The crew list is a separate document.


The hospital refused to preform the operation unless I signed so I did not get the operation, procedure, as they called / termed or the proceedings they wanted to do. They stated it was mandatory that I had to sign the waiver document and they do that with every major operation even for a broken leg. That seems to me and others a waste of resources, paper pulp and logged trees.

What do think if I submit your statements to our health minister and our government solicitor general to reduce health budget port folio costs would be their reply?


Is there a law that says owners / captains must have good seamanship, not be incompetence, and must have a well maintained vessel and equipment, a seaworthy vessel, and sufficient equipment and medical skills and supplies, to make an ocean going sea / ocean passage.
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Old 01-22-2015, 04:04 AM   #17
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It is not difficult!
If someone suffers because of someone else's negligence, the negligible party is liable. If something goes wrong, and it is not as the result of someone's negligence, you can only indemnify that someone against legal action, as long as the possibility of complication has been flagged.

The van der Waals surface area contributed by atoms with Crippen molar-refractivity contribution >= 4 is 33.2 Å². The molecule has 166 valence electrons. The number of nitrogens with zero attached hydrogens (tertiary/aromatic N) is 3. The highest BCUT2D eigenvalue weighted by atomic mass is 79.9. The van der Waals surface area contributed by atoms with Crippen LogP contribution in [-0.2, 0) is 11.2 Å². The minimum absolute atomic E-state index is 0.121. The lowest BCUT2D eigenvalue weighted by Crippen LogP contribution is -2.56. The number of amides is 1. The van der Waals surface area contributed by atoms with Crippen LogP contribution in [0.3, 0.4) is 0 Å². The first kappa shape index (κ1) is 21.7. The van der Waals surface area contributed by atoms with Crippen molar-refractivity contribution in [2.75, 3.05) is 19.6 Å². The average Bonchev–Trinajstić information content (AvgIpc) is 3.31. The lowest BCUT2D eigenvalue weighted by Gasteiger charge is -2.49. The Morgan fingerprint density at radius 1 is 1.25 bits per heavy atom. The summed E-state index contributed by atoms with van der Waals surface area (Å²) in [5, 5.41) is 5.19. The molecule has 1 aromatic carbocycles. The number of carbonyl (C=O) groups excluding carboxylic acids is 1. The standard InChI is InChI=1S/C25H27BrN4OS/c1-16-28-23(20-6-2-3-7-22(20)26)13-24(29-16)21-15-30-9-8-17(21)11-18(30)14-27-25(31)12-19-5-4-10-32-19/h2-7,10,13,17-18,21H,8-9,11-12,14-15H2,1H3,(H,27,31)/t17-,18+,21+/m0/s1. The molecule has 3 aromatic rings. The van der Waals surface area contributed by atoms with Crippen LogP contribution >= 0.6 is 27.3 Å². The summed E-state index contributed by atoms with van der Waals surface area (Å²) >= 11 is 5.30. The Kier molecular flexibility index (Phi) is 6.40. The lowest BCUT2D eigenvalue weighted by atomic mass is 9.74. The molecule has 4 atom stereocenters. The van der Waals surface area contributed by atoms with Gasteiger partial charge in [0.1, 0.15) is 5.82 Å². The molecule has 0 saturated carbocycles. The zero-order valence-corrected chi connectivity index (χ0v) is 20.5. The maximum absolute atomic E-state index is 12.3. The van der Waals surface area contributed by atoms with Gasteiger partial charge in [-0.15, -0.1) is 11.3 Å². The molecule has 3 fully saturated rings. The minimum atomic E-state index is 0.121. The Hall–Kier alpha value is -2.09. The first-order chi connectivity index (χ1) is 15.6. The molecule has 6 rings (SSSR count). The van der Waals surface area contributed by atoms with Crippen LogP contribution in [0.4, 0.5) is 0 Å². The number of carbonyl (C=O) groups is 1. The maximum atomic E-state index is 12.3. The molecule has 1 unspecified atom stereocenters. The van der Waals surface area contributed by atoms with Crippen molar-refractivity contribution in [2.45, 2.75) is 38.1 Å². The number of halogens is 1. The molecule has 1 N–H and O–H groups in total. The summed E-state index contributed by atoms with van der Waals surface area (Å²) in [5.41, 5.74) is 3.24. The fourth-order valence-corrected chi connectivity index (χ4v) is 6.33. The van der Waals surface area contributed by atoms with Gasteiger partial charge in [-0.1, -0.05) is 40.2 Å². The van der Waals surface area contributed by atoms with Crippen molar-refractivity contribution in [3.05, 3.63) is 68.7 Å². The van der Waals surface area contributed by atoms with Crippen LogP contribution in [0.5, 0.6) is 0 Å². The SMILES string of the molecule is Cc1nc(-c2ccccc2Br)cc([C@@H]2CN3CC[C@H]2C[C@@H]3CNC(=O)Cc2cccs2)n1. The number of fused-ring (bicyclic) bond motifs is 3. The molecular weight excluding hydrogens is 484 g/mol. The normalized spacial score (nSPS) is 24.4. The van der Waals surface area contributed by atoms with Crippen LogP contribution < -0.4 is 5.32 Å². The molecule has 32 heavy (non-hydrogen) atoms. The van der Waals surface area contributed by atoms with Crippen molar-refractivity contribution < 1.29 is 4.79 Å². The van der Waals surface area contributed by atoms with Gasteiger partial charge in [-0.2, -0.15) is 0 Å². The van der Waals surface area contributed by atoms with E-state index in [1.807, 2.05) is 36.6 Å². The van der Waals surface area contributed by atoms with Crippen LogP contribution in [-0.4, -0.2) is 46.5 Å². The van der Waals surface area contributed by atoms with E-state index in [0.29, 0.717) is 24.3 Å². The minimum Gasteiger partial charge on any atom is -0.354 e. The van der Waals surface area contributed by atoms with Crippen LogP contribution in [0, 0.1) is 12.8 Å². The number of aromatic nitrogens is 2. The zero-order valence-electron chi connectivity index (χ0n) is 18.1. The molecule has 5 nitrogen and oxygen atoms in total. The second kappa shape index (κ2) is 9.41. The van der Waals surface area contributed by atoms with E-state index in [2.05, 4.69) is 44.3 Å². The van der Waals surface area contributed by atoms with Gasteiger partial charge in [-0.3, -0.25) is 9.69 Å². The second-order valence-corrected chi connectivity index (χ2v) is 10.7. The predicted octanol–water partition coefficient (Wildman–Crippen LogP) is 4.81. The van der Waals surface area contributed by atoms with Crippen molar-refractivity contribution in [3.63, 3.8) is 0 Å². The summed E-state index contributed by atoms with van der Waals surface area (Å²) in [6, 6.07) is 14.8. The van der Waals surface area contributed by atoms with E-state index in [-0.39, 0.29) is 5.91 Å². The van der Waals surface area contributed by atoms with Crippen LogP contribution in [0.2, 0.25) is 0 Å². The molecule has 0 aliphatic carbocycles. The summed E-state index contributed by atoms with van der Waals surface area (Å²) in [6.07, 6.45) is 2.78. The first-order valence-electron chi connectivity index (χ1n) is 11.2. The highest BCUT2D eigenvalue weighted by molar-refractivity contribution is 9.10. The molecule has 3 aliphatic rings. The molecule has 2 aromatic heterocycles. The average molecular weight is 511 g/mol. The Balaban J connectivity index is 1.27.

I simply do not understand your concerns about article #1 and #16 in my ship's articles. The Skipper is not subject to democratic principle where "Safe operation and use of the vessel is concerned". And what you are saying regarding article 16 simply makes no sense.


Regarding your last paragraph. Admiralty/Maritime Law provides that the Master of a vessel be competent in all aspects of it's safe operation. For the record, taking an unseaworthy vessel to sea is an act of negligence. The following is from Maritime NZ:
"The skipper is legally responsible for the safety of the boat and all the people on board, and is also responsible for complying with all the relevant rules and regulations..... ignorance of any maritime rules or regional bylaws is not accepted as an excuse". In other words you need to know the law and practice it if you intend to continue being a skipper.